Anna Byford Leonard 1843 ~
Mrs. Anna Byford Leonard was born July 31, 1843. She was the daughter of a well-known physician and surgeon of Chicago, Illinois, who was the founder and president of the Womans Medical College of Chicago, and devoted his life and his work to the cause and diseases of women. In 1889 Mrs. Leonard was appointed sanitary inspector, the first woman to be appointed to that position. Through her efforts and those of five other women, who were aiding her in this splendid work, the eight-hour day was enforced, which provides that children under fourteen years of age shall not work more than eight hours a day. Through Mrs. Leonard's efforts seats were placed in stores and factories for the relief of girls employed in these places; and through her efforts, also, schools have been established in some of the stores to give the children employed two hours of schooling a day. Many of these girls whose first labors were those of cash girls were unable to write their own names. In 1891 Mrs. Leonard was made president of the Women's Canning and Preserving Company, which she brought to great success. She is entitled to a place among the distinguished business women of this country as well as among cultured and prominent social leaders and representative American women.

Margaret Smyth McKissick 1870 ~ 1948
Mrs. Margaret Smyth McKissick was born in Charleston, South Carolina, and is proud of her Maryland, Virginia, as well as South Carolina, colonial and revolutionary ancestry. She has one son, about nineteen years old, and it has been largely her interest in him that has led to her interest in the industrial schools of South Carolina
She has been vice-president for two years, president for two years of the State Federation of Women's Clubs, and for the last four years has been chairman of the Department of Forestry and Civics.
Mrs. McKissick oversees the educational system, carries baskets to the families at the Christmas season and generally guards the welfare of employees and their families in some of the mill villages of South Carolina. Mrs. McKissick follows in her work the methods inaugurated by her father. Captain Ellison A. Smyth, at Pelzer, South Carolina.

Gabrielle Mulliner
Lawyer and social reformer of New York. Is using her efforts to procure separate trials for women.

Mrs. A. M. Palmer
President of what is known as the Rainy Day Club and organizations to rectify the short weights and false measurements. It was said that the city of New York, according to authorized statements, lost one million dollars yearly on short-weighted package goods. All devices for fraud resorted to by merchants and dealers were to be brought to account She has been joined in this work by Mrs. William Grant Brown, of New York.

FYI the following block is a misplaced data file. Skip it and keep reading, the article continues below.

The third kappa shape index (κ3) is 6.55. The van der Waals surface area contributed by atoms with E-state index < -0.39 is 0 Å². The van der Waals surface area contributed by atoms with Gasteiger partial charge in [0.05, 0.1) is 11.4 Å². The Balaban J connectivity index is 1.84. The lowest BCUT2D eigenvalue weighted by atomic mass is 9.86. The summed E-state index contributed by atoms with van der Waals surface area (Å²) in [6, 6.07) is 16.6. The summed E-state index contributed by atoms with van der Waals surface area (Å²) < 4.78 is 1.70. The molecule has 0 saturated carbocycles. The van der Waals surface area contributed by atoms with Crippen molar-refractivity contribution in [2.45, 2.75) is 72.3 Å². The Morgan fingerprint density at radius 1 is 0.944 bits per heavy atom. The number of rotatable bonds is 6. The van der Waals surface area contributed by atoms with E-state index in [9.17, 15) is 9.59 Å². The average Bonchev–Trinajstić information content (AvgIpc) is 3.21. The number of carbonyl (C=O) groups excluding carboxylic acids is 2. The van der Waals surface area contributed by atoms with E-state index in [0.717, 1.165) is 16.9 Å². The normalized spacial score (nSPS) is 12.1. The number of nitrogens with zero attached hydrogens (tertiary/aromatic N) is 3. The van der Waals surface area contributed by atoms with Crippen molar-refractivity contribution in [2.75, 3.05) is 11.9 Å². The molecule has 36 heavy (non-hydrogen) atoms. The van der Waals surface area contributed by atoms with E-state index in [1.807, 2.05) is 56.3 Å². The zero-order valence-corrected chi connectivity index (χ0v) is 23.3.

Margaret Dreier Robbins 1868 ~ 1945
Born in Brooklyn. The daughter of Theodore and Dorothea Dreier. She is the founder of the Woman's Municipal League of New York; president of the New York Association for Household Research; president of the New York Woman's Trade Union League in 1905; member executive board of Chicago Federation of Labor since 1906; member of committee on industrial education, American Federation of Labor; member of executive committee, Illinois section, American Association for Labor Legislation, and prominent in all labor and social organizations for many years.

Martha Parmelee Rose 1834 ~
Mrs. Rose was born March 5, 1834, in Norton, Ohio. Her father, Theodore Hudson Parmelee, was one of the founders of the Western Reserve College, and went with the early colony to Ohio, in 1813. He was educated under Lyman Beecher and accepted the views of Oberlin, which opened its doors to women and the Negro. Here Miss Parmelee obtained her education, graduating in 1855. While teaching in a seminary in Pennsylvania, she became the wife of William G. Rose, a member of the legislature of that state; an editor and lawyer. In 1864 Mr. and Mrs. Rose removed to Cleveland, Ohio, where Mr. Rose was later the mayor of the city. Mrs. Rose became intensely interested in the poor and destitute, especially the sufferings of the poor sewing women as a result of the frauds and extortions practiced upon them. Through lectures and reports of the Royal Commission of England on the training schools of that country and the manual training schools of France and Sweden, she succeeded in arousing the press and business men of the city to the necessity for the establishment of a training school in Cleveland, which was accomplished. She has written a book entitled, "Story of a Life of Pauperism in America,' many articles on the labor question and kindred topics. She reviewed Mrs. Field's "How to Help the Poor;" many of her suggestions were accepted by the associated charities of Cleveland. She helped to form the Woman's Employment Society, which gave out garments to be made at reasonable prices and sold to home missions. She was at one time president of the Cleveland Sorosis, aiding materially the success of this woman's club. She is known as a patron of art.

Mary Appleton Shute Thayer
Mrs. Thayer is the present head of the college settlement in New York. Before her marriage, in 1904, she was Miss Mary Appleton Shute. Mrs. Thayer is a graduate of Smith College.
Among other women prominently connected with settlement work and social investigation may be mentioned Mrs. C. B. Spahr, of Princeton, New Jersey; Miss Jean Gurney Fine, Miss Elizabeth Williams, Miss Maud Miner and Miss Mary R Sayles, who are all graduates of Smith College.

Eleanor M. Whaley
Interested in the cleansing of cities under the Municipal Woman's League.

 

Women of America

Source: The Part Taken by Women in American History, By Mrs. John A. Logan, Published by The Perry-Nalle Publishing Company, Wilmington, Delaware, 1912.